The unnamed narrator of this slim, alluring novel recalls a summer spent at age sixteen on an idyllic Italian island off the coast of Naples in the 1950s, where he spends his days with Nicola, a local fisherman. The narrator falls in love with Caia, who shares with him that she’s Jewish, saved by Italian soldiers from the Nazis, who killed the rest of her Yugoslav family. The boy demands answers about the war from the adults around him, but is rebuffed by everyone but Nicola, who tells him of Italy’s complicity with the Nazis. His passion for Caia and his ardent patriotism lead him to a flamboyant, cataclysmic act of destruction that brings his tale to an end.
A fish is a catch once it’s in the boat. It’s a mistake to shout that you’ve hooked it when it has only snapped at the bait and you feel its weight bouncing in the hand that holds the line. A fish is a catch only when it’s on board. You have to pull it up swiftly from the depths with a gentle, even movement, and without jerking. Otherwise you’ll lose it. You mustn’t get excited when you feel it thrashing below and it seems heaven only knows how big, judging by the force it exerts to extricate the hook and bait from its body.
Nicola taught me how to fish. The boat wasn’t his, it was Uncle’s, my uncle. Nicolas used it year-round, but when the weather was mild he was my uncle’s sailor on Sundays and during summer holidays. At night he went out with a lantern and fished for cuttlefish, a kind of squid, to make bait for the tip of the hook.
Excerpted from Me, You by Erri De Luca. Copyright © 2011 by Erri De Luca. Excerpted by permission of Other Press, a division of Random House, Inc. All rights reserved. No part of this excerpt may be reproduced or reprinted without permission in writing from the publisher.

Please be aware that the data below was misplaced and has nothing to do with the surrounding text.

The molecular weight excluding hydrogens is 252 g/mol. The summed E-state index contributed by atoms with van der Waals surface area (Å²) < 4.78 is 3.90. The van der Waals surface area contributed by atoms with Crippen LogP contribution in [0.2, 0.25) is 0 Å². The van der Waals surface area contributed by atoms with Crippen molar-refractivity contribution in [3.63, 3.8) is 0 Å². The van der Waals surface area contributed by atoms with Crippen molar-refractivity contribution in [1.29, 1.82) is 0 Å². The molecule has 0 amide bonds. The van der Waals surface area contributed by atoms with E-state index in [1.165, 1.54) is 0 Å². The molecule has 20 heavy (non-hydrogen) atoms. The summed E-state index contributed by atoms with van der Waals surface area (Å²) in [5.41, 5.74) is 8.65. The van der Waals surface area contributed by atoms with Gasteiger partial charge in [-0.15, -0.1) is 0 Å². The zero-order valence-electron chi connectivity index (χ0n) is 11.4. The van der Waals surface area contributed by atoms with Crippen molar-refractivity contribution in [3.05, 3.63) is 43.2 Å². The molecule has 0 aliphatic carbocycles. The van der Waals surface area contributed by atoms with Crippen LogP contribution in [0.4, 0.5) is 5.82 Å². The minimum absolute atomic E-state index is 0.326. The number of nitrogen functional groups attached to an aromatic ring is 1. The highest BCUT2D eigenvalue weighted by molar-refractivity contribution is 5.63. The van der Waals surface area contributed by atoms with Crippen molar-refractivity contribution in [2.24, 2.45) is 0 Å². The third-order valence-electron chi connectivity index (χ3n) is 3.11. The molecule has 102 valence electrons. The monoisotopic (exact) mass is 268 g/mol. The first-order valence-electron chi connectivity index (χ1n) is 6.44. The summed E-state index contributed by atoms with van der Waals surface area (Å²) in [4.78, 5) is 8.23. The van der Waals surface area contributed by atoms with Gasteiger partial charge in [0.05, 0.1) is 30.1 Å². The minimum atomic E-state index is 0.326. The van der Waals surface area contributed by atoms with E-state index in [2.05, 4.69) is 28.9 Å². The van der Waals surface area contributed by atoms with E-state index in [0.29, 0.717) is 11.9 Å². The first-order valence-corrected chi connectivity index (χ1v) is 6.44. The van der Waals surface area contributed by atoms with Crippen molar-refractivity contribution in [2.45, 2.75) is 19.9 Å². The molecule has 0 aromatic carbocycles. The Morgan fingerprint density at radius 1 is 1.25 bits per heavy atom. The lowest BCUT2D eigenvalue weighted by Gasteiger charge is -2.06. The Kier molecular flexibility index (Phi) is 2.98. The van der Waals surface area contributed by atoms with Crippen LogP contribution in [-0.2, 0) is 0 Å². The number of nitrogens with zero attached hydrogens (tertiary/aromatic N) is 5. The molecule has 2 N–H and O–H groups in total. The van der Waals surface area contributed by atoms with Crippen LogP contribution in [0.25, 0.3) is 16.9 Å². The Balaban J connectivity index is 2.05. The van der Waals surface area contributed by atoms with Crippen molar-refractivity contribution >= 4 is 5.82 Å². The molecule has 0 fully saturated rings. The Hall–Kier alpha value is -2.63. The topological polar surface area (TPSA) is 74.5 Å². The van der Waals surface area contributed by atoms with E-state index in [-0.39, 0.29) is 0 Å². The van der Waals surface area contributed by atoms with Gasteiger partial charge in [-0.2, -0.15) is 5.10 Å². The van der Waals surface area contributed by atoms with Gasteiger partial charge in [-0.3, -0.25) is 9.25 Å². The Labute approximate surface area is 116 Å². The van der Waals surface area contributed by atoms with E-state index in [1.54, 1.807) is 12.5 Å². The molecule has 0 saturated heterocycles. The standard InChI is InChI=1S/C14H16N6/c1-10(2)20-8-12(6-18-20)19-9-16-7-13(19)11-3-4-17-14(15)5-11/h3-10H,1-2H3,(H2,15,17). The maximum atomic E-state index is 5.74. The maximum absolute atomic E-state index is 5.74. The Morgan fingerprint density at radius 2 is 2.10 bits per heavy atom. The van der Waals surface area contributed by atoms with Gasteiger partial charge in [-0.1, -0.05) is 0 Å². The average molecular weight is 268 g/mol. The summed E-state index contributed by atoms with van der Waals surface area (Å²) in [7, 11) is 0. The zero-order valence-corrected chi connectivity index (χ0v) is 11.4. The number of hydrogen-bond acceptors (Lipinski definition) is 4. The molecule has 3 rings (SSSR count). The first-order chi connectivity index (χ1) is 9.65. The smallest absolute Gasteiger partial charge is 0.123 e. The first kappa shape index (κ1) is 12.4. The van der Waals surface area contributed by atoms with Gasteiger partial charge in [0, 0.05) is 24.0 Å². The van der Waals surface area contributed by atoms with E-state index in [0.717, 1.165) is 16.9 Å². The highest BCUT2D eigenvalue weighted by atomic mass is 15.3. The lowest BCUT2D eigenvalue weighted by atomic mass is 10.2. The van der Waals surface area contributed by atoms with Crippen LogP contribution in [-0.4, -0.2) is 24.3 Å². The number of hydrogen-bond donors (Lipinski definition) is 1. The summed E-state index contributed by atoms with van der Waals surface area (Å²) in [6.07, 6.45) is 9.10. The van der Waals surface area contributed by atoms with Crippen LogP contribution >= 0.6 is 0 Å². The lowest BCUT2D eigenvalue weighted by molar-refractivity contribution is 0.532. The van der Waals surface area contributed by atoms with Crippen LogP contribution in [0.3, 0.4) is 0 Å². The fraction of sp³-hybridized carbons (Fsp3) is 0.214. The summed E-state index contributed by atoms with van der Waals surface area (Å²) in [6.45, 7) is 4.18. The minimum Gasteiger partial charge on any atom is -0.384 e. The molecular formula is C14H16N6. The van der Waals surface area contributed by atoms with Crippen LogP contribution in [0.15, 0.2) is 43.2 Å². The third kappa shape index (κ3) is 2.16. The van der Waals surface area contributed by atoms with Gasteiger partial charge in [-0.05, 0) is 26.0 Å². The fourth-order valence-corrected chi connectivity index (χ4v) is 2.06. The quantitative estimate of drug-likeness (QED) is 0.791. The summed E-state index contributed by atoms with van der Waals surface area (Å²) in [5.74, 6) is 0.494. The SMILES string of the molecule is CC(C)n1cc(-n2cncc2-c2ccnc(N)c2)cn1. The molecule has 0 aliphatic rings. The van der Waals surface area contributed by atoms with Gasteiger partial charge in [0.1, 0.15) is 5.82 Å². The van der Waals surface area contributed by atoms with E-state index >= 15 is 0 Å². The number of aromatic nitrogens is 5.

“High hopes in clear language, cautions against real evil, and scenes thick with poetic sentiment - these elements fuel the warmth to be found in De Luca's brief but affecting novels.” —The National
“Full of steadfast and simple charm… while still being steadfastly aware of the larger histories that are always playing out in the backgrounds of whatever it is that charms us in a momentary idyll.” —Bookslut
“De Luca lovingly, even rapturously, explores familiar territory with bittersweet romanticism… De Luca writes like a dream, passionately but not effusively, and he treats his characters with both respect and affection.” —Kirkus Reviews (starred review)
“In the United States, nostalgia for the 1950's runs to baseball, heavy petting and the first stirrings of rock-and-roll. [Me, You], set on an island off the coast of Italy during those years, evokes an entirely different longing -- not for our own false Golden Age but for the harsh beauty of a wounded and willfully innocent Italy unable to come to grips with its role in the Holocaust.” —New York Times Book Review
“An alluring and poignant story...Brombert’s translation ranges from clear to shimmeringly lyrical.” —Publishers Weekly
“Beautifully written.” —Library Journal
“Recounted in brusque, straightforward prose, the text pays homage to the brutal forces of the sea and Caia’s powerful yearning to see in the narrator all she holds most dear, Me, You is an excellent introduction to this well-respected Italian novelist and an unforgettable tale of coming of age.” -San Francisco Book Review